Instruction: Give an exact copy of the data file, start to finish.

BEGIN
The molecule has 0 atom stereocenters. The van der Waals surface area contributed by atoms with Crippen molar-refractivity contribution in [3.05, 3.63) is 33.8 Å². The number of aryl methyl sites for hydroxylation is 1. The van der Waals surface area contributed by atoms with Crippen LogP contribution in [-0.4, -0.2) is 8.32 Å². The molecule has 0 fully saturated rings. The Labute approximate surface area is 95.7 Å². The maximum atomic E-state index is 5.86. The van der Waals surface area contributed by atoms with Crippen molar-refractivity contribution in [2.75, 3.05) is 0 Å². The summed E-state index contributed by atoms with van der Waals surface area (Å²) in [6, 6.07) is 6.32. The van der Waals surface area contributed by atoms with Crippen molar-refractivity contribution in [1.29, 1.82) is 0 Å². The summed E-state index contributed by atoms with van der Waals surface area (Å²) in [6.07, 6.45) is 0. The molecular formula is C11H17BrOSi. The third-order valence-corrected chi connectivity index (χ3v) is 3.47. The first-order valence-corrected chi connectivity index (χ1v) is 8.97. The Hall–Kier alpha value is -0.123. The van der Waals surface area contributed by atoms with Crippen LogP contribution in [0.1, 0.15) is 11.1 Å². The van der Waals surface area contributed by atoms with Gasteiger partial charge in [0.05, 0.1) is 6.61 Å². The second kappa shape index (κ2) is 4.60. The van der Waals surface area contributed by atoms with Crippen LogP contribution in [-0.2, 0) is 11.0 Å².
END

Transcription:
The molecule has 0 atom stereocenters. The van der Waals surface area contributed by atoms with Crippen molar-refractivity contribution in [3.05, 3.63) is 33.8 Å². The number of aryl methyl sites for hydroxylation is 1. The van der Waals surface area contributed by atoms with Crippen LogP contribution in [-0.4, -0.2) is 8.32 Å². The molecule has 0 fully saturated rings. The Labute approximate surface area is 95.7 Å². The maximum atomic E-state index is 5.86. The van der Waals surface area contributed by atoms with Crippen molar-refractivity contribution in [2.75, 3.05) is 0 Å². The summed E-state index contributed by atoms with van der Waals surface area (Å²) in [6, 6.07) is 6.32. The van der Waals surface area contributed by atoms with Crippen molar-refractivity contribution in [1.29, 1.82) is 0 Å². The summed E-state index contributed by atoms with van der Waals surface area (Å²) in [6.07, 6.45) is 0. The molecular formula is C11H17BrOSi. The third-order valence-corrected chi connectivity index (χ3v) is 3.47. The first-order valence-corrected chi connectivity index (χ1v) is 8.97. The Hall–Kier alpha value is -0.123. The van der Waals surface area contributed by atoms with Crippen LogP contribution in [0.1, 0.15) is 11.1 Å². The van der Waals surface area contributed by atoms with Gasteiger partial charge in [0.05, 0.1) is 6.61 Å². The second kappa shape index (κ2) is 4.60. The van der Waals surface area contributed by atoms with Crippen LogP contribution in [-0.2, 0) is 11.0 Å².